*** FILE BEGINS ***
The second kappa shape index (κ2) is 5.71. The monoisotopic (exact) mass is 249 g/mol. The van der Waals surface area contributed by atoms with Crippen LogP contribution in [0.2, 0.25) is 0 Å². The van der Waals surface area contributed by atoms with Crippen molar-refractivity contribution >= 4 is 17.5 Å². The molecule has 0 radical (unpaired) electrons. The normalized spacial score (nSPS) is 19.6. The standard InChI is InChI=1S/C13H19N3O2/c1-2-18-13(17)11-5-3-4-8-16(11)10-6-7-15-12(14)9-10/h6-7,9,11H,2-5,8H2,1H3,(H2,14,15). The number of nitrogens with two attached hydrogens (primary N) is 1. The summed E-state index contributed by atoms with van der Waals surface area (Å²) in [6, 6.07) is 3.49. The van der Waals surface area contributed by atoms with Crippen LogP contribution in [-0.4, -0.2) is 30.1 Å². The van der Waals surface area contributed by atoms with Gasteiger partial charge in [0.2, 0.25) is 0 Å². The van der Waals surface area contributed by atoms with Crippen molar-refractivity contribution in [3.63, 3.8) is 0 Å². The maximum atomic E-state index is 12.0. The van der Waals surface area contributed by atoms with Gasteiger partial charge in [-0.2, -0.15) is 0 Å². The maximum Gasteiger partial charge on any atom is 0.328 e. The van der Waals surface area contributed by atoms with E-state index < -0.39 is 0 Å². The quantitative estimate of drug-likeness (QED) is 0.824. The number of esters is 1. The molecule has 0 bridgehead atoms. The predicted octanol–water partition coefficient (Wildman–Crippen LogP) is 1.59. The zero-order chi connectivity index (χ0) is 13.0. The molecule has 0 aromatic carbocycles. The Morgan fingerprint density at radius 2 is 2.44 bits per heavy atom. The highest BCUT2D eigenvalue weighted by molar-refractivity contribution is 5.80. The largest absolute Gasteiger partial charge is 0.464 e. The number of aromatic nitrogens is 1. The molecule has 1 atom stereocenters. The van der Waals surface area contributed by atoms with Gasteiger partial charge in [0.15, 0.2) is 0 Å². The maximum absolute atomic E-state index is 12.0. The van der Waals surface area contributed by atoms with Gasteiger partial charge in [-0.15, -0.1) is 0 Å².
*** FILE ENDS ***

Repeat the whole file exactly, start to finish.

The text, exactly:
The second kappa shape index (κ2) is 5.71. The monoisotopic (exact) mass is 249 g/mol. The van der Waals surface area contributed by atoms with Crippen LogP contribution in [0.2, 0.25) is 0 Å². The van der Waals surface area contributed by atoms with Crippen molar-refractivity contribution >= 4 is 17.5 Å². The molecule has 0 radical (unpaired) electrons. The normalized spacial score (nSPS) is 19.6. The standard InChI is InChI=1S/C13H19N3O2/c1-2-18-13(17)11-5-3-4-8-16(11)10-6-7-15-12(14)9-10/h6-7,9,11H,2-5,8H2,1H3,(H2,14,15). The number of nitrogens with two attached hydrogens (primary N) is 1. The summed E-state index contributed by atoms with van der Waals surface area (Å²) in [6, 6.07) is 3.49. The van der Waals surface area contributed by atoms with Crippen LogP contribution in [-0.4, -0.2) is 30.1 Å². The van der Waals surface area contributed by atoms with Gasteiger partial charge in [0.2, 0.25) is 0 Å². The van der Waals surface area contributed by atoms with Crippen molar-refractivity contribution in [3.63, 3.8) is 0 Å². The maximum atomic E-state index is 12.0. The van der Waals surface area contributed by atoms with Gasteiger partial charge in [-0.2, -0.15) is 0 Å². The maximum Gasteiger partial charge on any atom is 0.328 e. The van der Waals surface area contributed by atoms with E-state index < -0.39 is 0 Å². The quantitative estimate of drug-likeness (QED) is 0.824. The number of esters is 1. The molecule has 0 bridgehead atoms. The predicted octanol–water partition coefficient (Wildman–Crippen LogP) is 1.59. The zero-order chi connectivity index (χ0) is 13.0. The molecule has 0 aromatic carbocycles. The Morgan fingerprint density at radius 2 is 2.44 bits per heavy atom. The highest BCUT2D eigenvalue weighted by molar-refractivity contribution is 5.80. The largest absolute Gasteiger partial charge is 0.464 e. The number of aromatic nitrogens is 1. The molecule has 1 atom stereocenters. The van der Waals surface area contributed by atoms with Gasteiger partial charge in [0.15, 0.2) is 0 Å². The maximum absolute atomic E-state index is 12.0. The van der Waals surface area contributed by atoms with Gasteiger partial charge in [-0.15, -0.1) is 0 Å².